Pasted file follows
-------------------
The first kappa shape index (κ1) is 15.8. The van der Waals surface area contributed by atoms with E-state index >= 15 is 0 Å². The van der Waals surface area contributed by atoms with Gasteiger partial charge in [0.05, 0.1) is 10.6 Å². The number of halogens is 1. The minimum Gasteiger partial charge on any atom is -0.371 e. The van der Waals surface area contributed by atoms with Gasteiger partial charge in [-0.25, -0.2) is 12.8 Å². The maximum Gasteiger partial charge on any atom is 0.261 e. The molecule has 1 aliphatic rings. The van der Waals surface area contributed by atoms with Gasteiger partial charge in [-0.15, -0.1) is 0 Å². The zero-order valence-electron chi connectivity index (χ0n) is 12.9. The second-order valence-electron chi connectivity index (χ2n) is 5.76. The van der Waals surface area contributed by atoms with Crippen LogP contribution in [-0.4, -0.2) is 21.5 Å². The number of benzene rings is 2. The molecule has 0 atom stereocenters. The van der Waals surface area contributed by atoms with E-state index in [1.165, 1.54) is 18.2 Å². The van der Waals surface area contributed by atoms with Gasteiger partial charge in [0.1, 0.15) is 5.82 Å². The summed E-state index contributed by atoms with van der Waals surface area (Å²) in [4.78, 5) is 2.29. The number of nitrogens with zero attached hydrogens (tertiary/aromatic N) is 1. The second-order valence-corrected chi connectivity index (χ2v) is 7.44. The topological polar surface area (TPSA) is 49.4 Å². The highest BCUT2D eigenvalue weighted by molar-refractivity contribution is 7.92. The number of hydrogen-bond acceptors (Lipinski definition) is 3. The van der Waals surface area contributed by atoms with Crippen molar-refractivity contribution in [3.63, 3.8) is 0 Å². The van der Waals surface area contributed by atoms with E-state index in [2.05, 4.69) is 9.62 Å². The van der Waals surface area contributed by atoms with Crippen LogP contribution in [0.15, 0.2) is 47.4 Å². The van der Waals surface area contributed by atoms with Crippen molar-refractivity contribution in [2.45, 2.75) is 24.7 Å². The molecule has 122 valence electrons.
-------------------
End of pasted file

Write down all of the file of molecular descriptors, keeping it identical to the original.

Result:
The first kappa shape index (κ1) is 15.8. The van der Waals surface area contributed by atoms with E-state index >= 15 is 0 Å². The van der Waals surface area contributed by atoms with Gasteiger partial charge in [0.05, 0.1) is 10.6 Å². The number of halogens is 1. The minimum Gasteiger partial charge on any atom is -0.371 e. The van der Waals surface area contributed by atoms with Gasteiger partial charge in [-0.25, -0.2) is 12.8 Å². The maximum Gasteiger partial charge on any atom is 0.261 e. The molecule has 1 aliphatic rings. The van der Waals surface area contributed by atoms with Gasteiger partial charge in [-0.15, -0.1) is 0 Å². The zero-order valence-electron chi connectivity index (χ0n) is 12.9. The second-order valence-electron chi connectivity index (χ2n) is 5.76. The van der Waals surface area contributed by atoms with Crippen LogP contribution in [-0.4, -0.2) is 21.5 Å². The number of benzene rings is 2. The molecule has 0 atom stereocenters. The van der Waals surface area contributed by atoms with E-state index in [1.165, 1.54) is 18.2 Å². The van der Waals surface area contributed by atoms with Gasteiger partial charge in [0.1, 0.15) is 5.82 Å². The summed E-state index contributed by atoms with van der Waals surface area (Å²) in [4.78, 5) is 2.29. The number of nitrogens with zero attached hydrogens (tertiary/aromatic N) is 1. The second-order valence-corrected chi connectivity index (χ2v) is 7.44. The topological polar surface area (TPSA) is 49.4 Å². The highest BCUT2D eigenvalue weighted by molar-refractivity contribution is 7.92. The number of hydrogen-bond acceptors (Lipinski definition) is 3. The van der Waals surface area contributed by atoms with Crippen molar-refractivity contribution in [3.63, 3.8) is 0 Å². The van der Waals surface area contributed by atoms with E-state index in [2.05, 4.69) is 9.62 Å². The van der Waals surface area contributed by atoms with Crippen LogP contribution in [0.15, 0.2) is 47.4 Å². The van der Waals surface area contributed by atoms with Crippen molar-refractivity contribution in [2.45, 2.75) is 24.7 Å². The molecule has 122 valence electrons.